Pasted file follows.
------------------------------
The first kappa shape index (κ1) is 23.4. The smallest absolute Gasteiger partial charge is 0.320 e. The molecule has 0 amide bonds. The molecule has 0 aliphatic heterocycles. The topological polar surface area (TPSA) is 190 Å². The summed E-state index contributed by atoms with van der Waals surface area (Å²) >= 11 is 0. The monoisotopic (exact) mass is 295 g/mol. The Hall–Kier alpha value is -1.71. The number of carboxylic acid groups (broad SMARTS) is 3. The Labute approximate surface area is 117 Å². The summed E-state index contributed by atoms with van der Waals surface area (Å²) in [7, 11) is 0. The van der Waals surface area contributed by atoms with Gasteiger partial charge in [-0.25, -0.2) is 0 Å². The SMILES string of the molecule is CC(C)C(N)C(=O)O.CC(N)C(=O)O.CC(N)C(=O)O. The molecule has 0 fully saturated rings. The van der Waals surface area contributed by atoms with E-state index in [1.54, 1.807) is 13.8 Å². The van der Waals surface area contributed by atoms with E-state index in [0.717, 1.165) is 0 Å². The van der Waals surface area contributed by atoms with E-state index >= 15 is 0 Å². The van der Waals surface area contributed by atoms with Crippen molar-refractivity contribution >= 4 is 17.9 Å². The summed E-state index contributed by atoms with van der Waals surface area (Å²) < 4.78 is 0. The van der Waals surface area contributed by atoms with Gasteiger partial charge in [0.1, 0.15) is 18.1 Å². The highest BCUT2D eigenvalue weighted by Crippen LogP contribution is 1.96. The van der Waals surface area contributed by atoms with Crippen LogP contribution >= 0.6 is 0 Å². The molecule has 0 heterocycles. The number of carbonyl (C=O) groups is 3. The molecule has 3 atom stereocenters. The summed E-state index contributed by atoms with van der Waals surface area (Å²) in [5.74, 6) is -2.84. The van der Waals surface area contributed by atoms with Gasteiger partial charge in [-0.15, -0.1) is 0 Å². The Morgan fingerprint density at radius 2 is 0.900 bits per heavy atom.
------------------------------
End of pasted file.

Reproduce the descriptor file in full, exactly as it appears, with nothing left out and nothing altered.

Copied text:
The first kappa shape index (κ1) is 23.4. The smallest absolute Gasteiger partial charge is 0.320 e. The molecule has 0 amide bonds. The molecule has 0 aliphatic heterocycles. The topological polar surface area (TPSA) is 190 Å². The summed E-state index contributed by atoms with van der Waals surface area (Å²) >= 11 is 0. The monoisotopic (exact) mass is 295 g/mol. The Hall–Kier alpha value is -1.71. The number of carboxylic acid groups (broad SMARTS) is 3. The Labute approximate surface area is 117 Å². The summed E-state index contributed by atoms with van der Waals surface area (Å²) in [7, 11) is 0. The van der Waals surface area contributed by atoms with Gasteiger partial charge in [-0.25, -0.2) is 0 Å². The SMILES string of the molecule is CC(C)C(N)C(=O)O.CC(N)C(=O)O.CC(N)C(=O)O. The molecule has 0 fully saturated rings. The van der Waals surface area contributed by atoms with E-state index in [1.54, 1.807) is 13.8 Å². The van der Waals surface area contributed by atoms with E-state index in [0.717, 1.165) is 0 Å². The van der Waals surface area contributed by atoms with E-state index >= 15 is 0 Å². The van der Waals surface area contributed by atoms with Crippen molar-refractivity contribution >= 4 is 17.9 Å². The summed E-state index contributed by atoms with van der Waals surface area (Å²) < 4.78 is 0. The van der Waals surface area contributed by atoms with Gasteiger partial charge in [0.1, 0.15) is 18.1 Å². The highest BCUT2D eigenvalue weighted by Crippen LogP contribution is 1.96. The van der Waals surface area contributed by atoms with Crippen LogP contribution >= 0.6 is 0 Å². The molecule has 0 heterocycles. The number of carbonyl (C=O) groups is 3. The molecule has 3 atom stereocenters. The summed E-state index contributed by atoms with van der Waals surface area (Å²) in [5.74, 6) is -2.84. The van der Waals surface area contributed by atoms with Gasteiger partial charge in [-0.15, -0.1) is 0 Å². The Morgan fingerprint density at radius 2 is 0.900 bits per heavy atom.